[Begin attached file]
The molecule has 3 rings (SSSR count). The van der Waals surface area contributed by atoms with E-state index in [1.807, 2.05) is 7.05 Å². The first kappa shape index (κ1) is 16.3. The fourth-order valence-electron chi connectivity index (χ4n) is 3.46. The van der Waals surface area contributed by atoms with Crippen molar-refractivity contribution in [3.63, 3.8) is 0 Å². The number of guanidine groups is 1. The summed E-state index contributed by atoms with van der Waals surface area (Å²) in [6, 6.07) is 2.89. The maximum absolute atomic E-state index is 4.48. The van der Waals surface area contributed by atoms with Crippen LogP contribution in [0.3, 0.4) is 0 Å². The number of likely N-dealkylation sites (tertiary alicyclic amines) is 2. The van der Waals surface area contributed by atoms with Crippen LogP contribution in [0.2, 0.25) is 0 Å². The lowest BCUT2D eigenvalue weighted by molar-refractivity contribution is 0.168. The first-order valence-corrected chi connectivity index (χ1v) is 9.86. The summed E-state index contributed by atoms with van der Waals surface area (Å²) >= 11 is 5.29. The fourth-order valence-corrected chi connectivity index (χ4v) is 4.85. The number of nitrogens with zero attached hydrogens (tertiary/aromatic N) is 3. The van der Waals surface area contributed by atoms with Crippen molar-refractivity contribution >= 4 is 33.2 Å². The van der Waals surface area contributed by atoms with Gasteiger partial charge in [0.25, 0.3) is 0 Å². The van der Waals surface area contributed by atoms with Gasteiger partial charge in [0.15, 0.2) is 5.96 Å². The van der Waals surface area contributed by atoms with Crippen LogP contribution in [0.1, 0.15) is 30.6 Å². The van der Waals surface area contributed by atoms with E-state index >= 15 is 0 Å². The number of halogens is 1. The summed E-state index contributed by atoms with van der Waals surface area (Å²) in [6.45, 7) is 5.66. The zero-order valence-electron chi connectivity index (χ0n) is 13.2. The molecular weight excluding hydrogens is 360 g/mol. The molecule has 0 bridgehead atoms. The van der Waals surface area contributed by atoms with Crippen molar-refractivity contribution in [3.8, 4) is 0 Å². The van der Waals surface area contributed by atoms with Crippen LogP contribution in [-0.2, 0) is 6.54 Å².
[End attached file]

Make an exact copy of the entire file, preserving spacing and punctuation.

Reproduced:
The molecule has 3 rings (SSSR count). The van der Waals surface area contributed by atoms with E-state index in [1.807, 2.05) is 7.05 Å². The first kappa shape index (κ1) is 16.3. The fourth-order valence-electron chi connectivity index (χ4n) is 3.46. The van der Waals surface area contributed by atoms with Crippen molar-refractivity contribution in [3.63, 3.8) is 0 Å². The number of guanidine groups is 1. The summed E-state index contributed by atoms with van der Waals surface area (Å²) in [6, 6.07) is 2.89. The maximum absolute atomic E-state index is 4.48. The van der Waals surface area contributed by atoms with Crippen LogP contribution in [0.3, 0.4) is 0 Å². The number of likely N-dealkylation sites (tertiary alicyclic amines) is 2. The van der Waals surface area contributed by atoms with Crippen LogP contribution in [0.2, 0.25) is 0 Å². The lowest BCUT2D eigenvalue weighted by molar-refractivity contribution is 0.168. The first-order valence-corrected chi connectivity index (χ1v) is 9.86. The summed E-state index contributed by atoms with van der Waals surface area (Å²) >= 11 is 5.29. The fourth-order valence-corrected chi connectivity index (χ4v) is 4.85. The number of nitrogens with zero attached hydrogens (tertiary/aromatic N) is 3. The van der Waals surface area contributed by atoms with Crippen molar-refractivity contribution >= 4 is 33.2 Å². The van der Waals surface area contributed by atoms with Gasteiger partial charge in [0.25, 0.3) is 0 Å². The van der Waals surface area contributed by atoms with Gasteiger partial charge in [0.15, 0.2) is 5.96 Å². The van der Waals surface area contributed by atoms with Crippen LogP contribution in [0.1, 0.15) is 30.6 Å². The van der Waals surface area contributed by atoms with E-state index >= 15 is 0 Å². The number of halogens is 1. The summed E-state index contributed by atoms with van der Waals surface area (Å²) in [6.45, 7) is 5.66. The zero-order valence-electron chi connectivity index (χ0n) is 13.2. The molecular weight excluding hydrogens is 360 g/mol. The molecule has 0 bridgehead atoms. The van der Waals surface area contributed by atoms with Crippen molar-refractivity contribution in [3.8, 4) is 0 Å². The van der Waals surface area contributed by atoms with Crippen LogP contribution in [-0.2, 0) is 6.54 Å².